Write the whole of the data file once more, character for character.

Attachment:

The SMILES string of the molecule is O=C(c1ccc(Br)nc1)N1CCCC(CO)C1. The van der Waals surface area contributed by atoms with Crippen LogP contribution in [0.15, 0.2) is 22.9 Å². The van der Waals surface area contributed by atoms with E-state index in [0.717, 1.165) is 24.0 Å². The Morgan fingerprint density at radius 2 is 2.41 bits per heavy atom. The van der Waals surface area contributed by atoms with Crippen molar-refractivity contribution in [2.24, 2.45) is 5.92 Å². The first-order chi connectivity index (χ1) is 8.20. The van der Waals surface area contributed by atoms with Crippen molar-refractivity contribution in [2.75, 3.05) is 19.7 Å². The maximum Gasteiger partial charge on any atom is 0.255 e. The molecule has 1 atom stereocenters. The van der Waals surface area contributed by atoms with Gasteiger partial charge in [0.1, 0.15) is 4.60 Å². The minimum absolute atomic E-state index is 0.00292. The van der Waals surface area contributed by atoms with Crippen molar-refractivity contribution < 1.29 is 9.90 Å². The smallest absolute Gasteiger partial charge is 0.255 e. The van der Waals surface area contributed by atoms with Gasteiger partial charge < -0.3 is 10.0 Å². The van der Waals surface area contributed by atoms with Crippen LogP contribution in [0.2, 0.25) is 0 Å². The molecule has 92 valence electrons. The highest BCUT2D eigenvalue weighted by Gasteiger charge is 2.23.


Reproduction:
The SMILES string of the molecule is O=C(c1ccc(Br)nc1)N1CCCC(CO)C1. The van der Waals surface area contributed by atoms with Crippen LogP contribution in [0.15, 0.2) is 22.9 Å². The van der Waals surface area contributed by atoms with E-state index in [0.717, 1.165) is 24.0 Å². The Morgan fingerprint density at radius 2 is 2.41 bits per heavy atom. The van der Waals surface area contributed by atoms with Crippen molar-refractivity contribution in [2.24, 2.45) is 5.92 Å². The first-order chi connectivity index (χ1) is 8.20. The van der Waals surface area contributed by atoms with Crippen molar-refractivity contribution in [2.75, 3.05) is 19.7 Å². The maximum Gasteiger partial charge on any atom is 0.255 e. The molecule has 1 atom stereocenters. The van der Waals surface area contributed by atoms with Gasteiger partial charge in [0.1, 0.15) is 4.60 Å². The minimum absolute atomic E-state index is 0.00292. The van der Waals surface area contributed by atoms with Crippen molar-refractivity contribution < 1.29 is 9.90 Å². The smallest absolute Gasteiger partial charge is 0.255 e. The van der Waals surface area contributed by atoms with Gasteiger partial charge < -0.3 is 10.0 Å². The van der Waals surface area contributed by atoms with Crippen LogP contribution in [0.2, 0.25) is 0 Å². The molecule has 92 valence electrons. The highest BCUT2D eigenvalue weighted by Gasteiger charge is 2.23.